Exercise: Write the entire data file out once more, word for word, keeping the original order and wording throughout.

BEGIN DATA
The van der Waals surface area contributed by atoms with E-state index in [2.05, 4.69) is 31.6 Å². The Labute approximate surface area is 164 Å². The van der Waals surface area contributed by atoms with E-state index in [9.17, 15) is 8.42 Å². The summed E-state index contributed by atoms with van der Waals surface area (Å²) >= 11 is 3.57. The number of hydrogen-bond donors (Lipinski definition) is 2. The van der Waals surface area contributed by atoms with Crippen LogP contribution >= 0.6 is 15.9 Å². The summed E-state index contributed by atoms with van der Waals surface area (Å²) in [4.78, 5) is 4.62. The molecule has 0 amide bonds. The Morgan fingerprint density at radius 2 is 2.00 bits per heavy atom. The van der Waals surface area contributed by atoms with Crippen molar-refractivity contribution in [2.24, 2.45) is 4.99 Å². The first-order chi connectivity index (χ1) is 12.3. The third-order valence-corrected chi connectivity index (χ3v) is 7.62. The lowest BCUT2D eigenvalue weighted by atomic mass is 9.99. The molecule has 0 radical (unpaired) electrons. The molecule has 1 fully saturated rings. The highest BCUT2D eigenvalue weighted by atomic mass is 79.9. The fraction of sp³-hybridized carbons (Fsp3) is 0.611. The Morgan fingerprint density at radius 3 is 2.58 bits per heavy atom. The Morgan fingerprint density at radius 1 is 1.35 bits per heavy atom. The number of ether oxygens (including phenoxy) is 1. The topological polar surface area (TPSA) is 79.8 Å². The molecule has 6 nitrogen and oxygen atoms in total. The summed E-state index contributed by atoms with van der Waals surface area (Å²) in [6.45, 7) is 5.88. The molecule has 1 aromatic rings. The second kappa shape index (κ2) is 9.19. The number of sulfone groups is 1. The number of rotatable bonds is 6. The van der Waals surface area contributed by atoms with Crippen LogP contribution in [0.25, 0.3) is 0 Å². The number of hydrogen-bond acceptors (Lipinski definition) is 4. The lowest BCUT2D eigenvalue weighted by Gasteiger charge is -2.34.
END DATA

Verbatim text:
The van der Waals surface area contributed by atoms with E-state index in [2.05, 4.69) is 31.6 Å². The Labute approximate surface area is 164 Å². The van der Waals surface area contributed by atoms with E-state index in [9.17, 15) is 8.42 Å². The summed E-state index contributed by atoms with van der Waals surface area (Å²) >= 11 is 3.57. The number of hydrogen-bond donors (Lipinski definition) is 2. The van der Waals surface area contributed by atoms with Crippen LogP contribution >= 0.6 is 15.9 Å². The summed E-state index contributed by atoms with van der Waals surface area (Å²) in [4.78, 5) is 4.62. The molecule has 0 amide bonds. The Morgan fingerprint density at radius 2 is 2.00 bits per heavy atom. The van der Waals surface area contributed by atoms with Crippen molar-refractivity contribution in [2.24, 2.45) is 4.99 Å². The first-order chi connectivity index (χ1) is 12.3. The third-order valence-corrected chi connectivity index (χ3v) is 7.62. The lowest BCUT2D eigenvalue weighted by atomic mass is 9.99. The molecule has 0 radical (unpaired) electrons. The molecule has 1 fully saturated rings. The highest BCUT2D eigenvalue weighted by atomic mass is 79.9. The fraction of sp³-hybridized carbons (Fsp3) is 0.611. The Morgan fingerprint density at radius 3 is 2.58 bits per heavy atom. The Morgan fingerprint density at radius 1 is 1.35 bits per heavy atom. The number of ether oxygens (including phenoxy) is 1. The topological polar surface area (TPSA) is 79.8 Å². The molecule has 6 nitrogen and oxygen atoms in total. The summed E-state index contributed by atoms with van der Waals surface area (Å²) in [6.45, 7) is 5.88. The molecule has 1 aromatic rings. The second kappa shape index (κ2) is 9.19. The number of sulfone groups is 1. The number of rotatable bonds is 6. The van der Waals surface area contributed by atoms with Crippen LogP contribution in [0.25, 0.3) is 0 Å². The number of hydrogen-bond acceptors (Lipinski definition) is 4. The lowest BCUT2D eigenvalue weighted by Gasteiger charge is -2.34.